Madame Eglantine, or The Prioress, is a central character in Geoffrey Chaucer's The Canterbury Tales. Madame Eglantine's character serves as a sort of satire for the day, in that she is a nun who lives a secular lifestyle. It is implied that she uses her religious lifestyle as a means of social advancement. Madame Eglantine is beautiful, graceful, well-mannered and kind, praying with "the elegance of a blissful queen." However, her mispronounced French and strange mannerisms suggest that she was once lower-class. Her story tells of a Christian child slain by Jews and resurrected in a sense by the Virgin Mary, and the story's antisemitism has gained much criticism.
Madame Eglantine is sweet, gentle, and kind. She is selfless, amiable, and is described as being so delicate that she almost seems fragile and breakable. However, she is revealed to be quite coy and secretive. She is nearly the opposite of what a nun was expected to be. While The Second Nun is pious, devout, and faithful to a fault, Madame Eglantine is described to live a surprisingly secular lifestyle. The Prioress owns many expensive things and keeps many lap dogs as pets. She enjoys the company of her dogs more than the company of other people. This implies that she is lonely.
Madame Eglantine considers herself to be of an upper-class. However, it is implied that she is not. Her immaculate appearance, flawless table manners, and speaking of French suggest that she was born into an upper-class family, but details suggest that she was born into a rather poor family with whom she has had no recent contact. Her French is frequently mispronounced, and she seems not to show the devotion to religion that her fellow nuns do; in fact, her lifestyle is quite secular. It is assumed that Madame Eglantine uses her religious lifestyle purely as a means to advance socially.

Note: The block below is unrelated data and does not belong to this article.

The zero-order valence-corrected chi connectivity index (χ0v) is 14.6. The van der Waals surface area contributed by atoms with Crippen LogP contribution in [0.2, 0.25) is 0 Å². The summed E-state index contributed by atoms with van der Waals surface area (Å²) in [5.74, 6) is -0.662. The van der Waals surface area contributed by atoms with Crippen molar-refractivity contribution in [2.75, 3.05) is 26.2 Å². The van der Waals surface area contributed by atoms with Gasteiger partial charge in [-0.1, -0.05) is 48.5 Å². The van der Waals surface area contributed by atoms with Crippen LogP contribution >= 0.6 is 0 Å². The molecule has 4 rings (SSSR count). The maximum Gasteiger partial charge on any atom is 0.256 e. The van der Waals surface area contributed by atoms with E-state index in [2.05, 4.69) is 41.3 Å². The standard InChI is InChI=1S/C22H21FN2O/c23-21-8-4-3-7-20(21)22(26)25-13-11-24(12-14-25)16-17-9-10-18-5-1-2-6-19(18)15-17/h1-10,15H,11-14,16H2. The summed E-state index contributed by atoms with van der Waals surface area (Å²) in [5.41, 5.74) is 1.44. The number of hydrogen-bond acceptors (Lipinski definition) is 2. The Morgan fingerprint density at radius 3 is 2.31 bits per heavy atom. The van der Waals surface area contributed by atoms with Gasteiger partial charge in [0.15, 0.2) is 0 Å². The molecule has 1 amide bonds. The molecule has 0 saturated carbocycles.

Imagery & Symbolism
The Prioress's Tale is of a Christian child martyr killed by Jews, a very common theme in medieval Christianity and literature. The tale the Prioress tells has gained much criticism in more recent years for its blatant antisemitism. The tale most likely is referring to the tale of Little Saint Hugh of Lincoln, another popular tale of a child slain by Jews. It also blends elements of common story of a pious child killed by the enemies of the faith; the first example of which in English was written about William of Norwich, The story also displays Madame Eglantine's devotion to The Virgin Mary, whom she prays to in her prologue. Madame Eglantine seems to be very upset by the child's passing and believes that he should've been allowed to continue singing. This symbolizes her fear of death, which shows her lack of faith. This is fascinating, as she is a woman who lives a life of religion, if only as a means to gain social status